Traders that fit into this category are the ones most likely to automate their trading. From this point of view, the bigger picture in technical analysis doesn’t matter for the simple reason that the

Swing traders and investors are the ones that are interested in what a central bank says. They look at both the technical picture on the bigger time frames (like golden and death crosses on the monthly and weekly charts, possible reversal patterns like double or triple tops and bottoms, or candlestick patterns that suggest major tops or bottoms are in place) and have a bigger time horizon for their trades.

From this point of view, the initial market reaction to an event like the Federal Reserve raising rates in March 2017 is discounted. These traders are not in for the short-term profit, but for changes in the monetary policy that are confirmed on the bigger time frames.

Monetary policy is experiencing some troubling times. Different parts of the world have seen unprecedented steps being taken in the last years.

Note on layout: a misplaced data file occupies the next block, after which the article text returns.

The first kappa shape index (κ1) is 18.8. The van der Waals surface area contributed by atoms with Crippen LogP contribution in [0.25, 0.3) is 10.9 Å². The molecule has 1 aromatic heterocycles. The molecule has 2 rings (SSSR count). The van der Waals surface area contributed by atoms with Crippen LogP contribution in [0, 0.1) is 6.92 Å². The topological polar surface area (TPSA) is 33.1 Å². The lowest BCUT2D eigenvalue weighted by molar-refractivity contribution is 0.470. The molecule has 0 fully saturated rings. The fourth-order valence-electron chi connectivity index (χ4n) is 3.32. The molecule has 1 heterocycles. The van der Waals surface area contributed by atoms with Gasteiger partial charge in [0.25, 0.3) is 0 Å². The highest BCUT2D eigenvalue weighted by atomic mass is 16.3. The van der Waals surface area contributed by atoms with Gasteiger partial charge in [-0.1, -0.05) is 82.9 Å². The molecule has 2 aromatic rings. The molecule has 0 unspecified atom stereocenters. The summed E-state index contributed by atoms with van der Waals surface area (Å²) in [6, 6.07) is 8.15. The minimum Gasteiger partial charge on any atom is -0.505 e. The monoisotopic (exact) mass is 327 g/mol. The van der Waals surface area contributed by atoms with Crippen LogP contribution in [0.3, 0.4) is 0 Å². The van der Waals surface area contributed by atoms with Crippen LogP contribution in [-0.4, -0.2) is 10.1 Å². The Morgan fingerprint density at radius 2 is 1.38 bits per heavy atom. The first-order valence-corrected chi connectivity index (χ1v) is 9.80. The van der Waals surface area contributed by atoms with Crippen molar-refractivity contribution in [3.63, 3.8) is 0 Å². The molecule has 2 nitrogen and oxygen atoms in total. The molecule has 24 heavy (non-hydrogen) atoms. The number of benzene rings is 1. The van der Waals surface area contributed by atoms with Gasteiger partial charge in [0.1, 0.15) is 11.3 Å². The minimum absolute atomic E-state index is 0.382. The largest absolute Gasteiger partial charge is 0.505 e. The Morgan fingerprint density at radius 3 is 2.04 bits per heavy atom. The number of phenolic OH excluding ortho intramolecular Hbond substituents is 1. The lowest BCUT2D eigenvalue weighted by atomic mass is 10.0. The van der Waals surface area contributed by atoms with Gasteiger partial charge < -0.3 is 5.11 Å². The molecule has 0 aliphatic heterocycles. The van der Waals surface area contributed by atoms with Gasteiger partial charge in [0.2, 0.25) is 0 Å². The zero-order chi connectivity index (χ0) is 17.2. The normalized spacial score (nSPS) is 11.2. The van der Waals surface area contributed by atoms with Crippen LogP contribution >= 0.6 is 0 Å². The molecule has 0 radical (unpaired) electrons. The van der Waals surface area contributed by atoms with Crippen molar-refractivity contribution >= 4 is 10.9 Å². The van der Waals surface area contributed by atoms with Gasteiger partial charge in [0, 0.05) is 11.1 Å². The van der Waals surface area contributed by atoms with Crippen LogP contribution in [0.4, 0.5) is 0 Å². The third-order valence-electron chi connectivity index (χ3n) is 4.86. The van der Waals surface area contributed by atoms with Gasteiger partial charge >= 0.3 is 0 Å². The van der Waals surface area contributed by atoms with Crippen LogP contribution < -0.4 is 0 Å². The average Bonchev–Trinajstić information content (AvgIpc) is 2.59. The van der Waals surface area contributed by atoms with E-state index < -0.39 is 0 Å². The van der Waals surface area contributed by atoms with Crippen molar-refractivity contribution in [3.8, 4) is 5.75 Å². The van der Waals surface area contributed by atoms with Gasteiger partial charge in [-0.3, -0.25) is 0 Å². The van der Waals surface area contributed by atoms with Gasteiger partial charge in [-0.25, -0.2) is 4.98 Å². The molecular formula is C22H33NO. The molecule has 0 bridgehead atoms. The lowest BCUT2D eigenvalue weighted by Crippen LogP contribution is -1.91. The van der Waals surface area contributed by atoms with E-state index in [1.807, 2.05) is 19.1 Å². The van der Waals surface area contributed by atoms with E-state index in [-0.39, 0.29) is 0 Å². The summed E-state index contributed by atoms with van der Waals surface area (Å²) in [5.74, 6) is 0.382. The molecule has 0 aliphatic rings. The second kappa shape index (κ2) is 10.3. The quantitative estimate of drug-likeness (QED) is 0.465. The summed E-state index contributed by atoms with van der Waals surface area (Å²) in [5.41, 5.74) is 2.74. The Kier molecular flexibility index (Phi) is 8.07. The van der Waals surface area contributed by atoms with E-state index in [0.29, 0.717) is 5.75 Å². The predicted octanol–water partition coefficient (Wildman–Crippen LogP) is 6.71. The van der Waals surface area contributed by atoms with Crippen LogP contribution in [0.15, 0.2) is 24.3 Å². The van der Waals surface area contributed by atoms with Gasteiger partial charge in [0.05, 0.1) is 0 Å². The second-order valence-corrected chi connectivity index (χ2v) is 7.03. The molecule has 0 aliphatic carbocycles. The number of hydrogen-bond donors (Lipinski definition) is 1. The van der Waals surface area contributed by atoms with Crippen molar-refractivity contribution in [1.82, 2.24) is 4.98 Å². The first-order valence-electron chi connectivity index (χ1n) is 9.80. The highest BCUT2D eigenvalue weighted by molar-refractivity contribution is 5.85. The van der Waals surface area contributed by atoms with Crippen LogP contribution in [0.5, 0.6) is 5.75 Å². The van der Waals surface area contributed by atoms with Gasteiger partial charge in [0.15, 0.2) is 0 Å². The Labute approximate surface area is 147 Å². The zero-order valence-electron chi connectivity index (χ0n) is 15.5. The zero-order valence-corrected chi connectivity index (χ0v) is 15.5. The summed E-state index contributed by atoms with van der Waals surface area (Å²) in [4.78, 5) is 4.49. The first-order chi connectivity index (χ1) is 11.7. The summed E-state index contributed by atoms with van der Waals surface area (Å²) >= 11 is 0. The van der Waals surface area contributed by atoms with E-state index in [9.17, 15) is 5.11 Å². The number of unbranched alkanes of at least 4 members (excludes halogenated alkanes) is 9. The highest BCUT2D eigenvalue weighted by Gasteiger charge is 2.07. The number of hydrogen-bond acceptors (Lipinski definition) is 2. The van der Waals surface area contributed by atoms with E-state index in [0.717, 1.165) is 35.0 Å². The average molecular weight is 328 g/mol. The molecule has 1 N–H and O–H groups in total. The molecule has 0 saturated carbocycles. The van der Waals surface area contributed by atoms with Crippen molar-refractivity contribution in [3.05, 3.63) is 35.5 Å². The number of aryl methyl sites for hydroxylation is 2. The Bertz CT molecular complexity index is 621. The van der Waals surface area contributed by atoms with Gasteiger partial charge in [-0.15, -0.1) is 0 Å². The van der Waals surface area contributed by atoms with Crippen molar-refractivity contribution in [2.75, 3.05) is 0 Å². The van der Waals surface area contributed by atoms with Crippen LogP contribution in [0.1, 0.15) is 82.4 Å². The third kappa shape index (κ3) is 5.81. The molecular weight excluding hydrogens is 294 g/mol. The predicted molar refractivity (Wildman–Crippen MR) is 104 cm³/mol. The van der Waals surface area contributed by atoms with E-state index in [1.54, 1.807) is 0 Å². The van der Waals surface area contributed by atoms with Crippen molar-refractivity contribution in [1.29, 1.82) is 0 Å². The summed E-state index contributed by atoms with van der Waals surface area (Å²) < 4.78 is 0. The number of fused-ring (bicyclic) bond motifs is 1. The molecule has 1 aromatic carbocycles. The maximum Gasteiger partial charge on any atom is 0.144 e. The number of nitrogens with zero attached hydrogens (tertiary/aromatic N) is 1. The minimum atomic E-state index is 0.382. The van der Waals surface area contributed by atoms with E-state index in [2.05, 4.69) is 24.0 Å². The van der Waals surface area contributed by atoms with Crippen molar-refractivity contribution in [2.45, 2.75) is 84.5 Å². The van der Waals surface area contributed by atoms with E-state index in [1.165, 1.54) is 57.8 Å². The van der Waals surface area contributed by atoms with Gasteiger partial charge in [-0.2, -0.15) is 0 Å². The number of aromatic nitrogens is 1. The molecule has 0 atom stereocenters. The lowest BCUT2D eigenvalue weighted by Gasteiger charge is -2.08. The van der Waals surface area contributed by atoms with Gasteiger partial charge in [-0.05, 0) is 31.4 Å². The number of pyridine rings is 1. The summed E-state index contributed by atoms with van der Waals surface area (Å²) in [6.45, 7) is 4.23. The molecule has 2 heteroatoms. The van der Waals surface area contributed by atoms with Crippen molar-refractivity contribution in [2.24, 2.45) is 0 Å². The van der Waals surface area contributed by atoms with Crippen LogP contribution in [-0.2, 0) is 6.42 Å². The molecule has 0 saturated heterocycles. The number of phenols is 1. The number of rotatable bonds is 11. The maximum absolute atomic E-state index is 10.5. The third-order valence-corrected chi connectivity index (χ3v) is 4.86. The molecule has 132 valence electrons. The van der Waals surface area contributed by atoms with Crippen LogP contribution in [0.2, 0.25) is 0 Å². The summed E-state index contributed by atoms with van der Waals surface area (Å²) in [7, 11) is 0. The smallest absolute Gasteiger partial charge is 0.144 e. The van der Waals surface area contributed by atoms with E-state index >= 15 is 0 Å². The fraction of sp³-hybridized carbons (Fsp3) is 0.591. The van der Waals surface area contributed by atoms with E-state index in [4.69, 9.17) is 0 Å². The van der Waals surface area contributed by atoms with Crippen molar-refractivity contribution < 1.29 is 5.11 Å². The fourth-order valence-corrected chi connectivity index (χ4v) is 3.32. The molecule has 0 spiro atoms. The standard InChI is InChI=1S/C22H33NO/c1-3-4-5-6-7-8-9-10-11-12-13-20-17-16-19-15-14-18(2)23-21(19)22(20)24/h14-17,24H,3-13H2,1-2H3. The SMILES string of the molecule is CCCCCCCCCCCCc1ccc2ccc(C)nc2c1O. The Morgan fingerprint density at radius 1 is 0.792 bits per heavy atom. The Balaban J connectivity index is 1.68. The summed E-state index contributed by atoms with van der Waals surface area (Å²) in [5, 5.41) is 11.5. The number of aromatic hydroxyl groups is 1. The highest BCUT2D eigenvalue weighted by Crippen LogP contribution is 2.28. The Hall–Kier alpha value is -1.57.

Capitalism as we know it has never been tested as it is today, at least from a monetary policy point of view. Fiat money and the fiat money role has been challenged to extremes.

In Switzerland, the interest rate on the Swiss Franc (CHF) is -0.75% for years. To put this in perspective, deponents in a Swiss Franc denominated deposit at a commercial central bank in Switzerland are paying the bank for the privilege of depositing their savings.

This is as crazy as crazy can be, and it goes on for some years now. Don’t expect it to end anytime soon, though, as normalization is not on the horizon.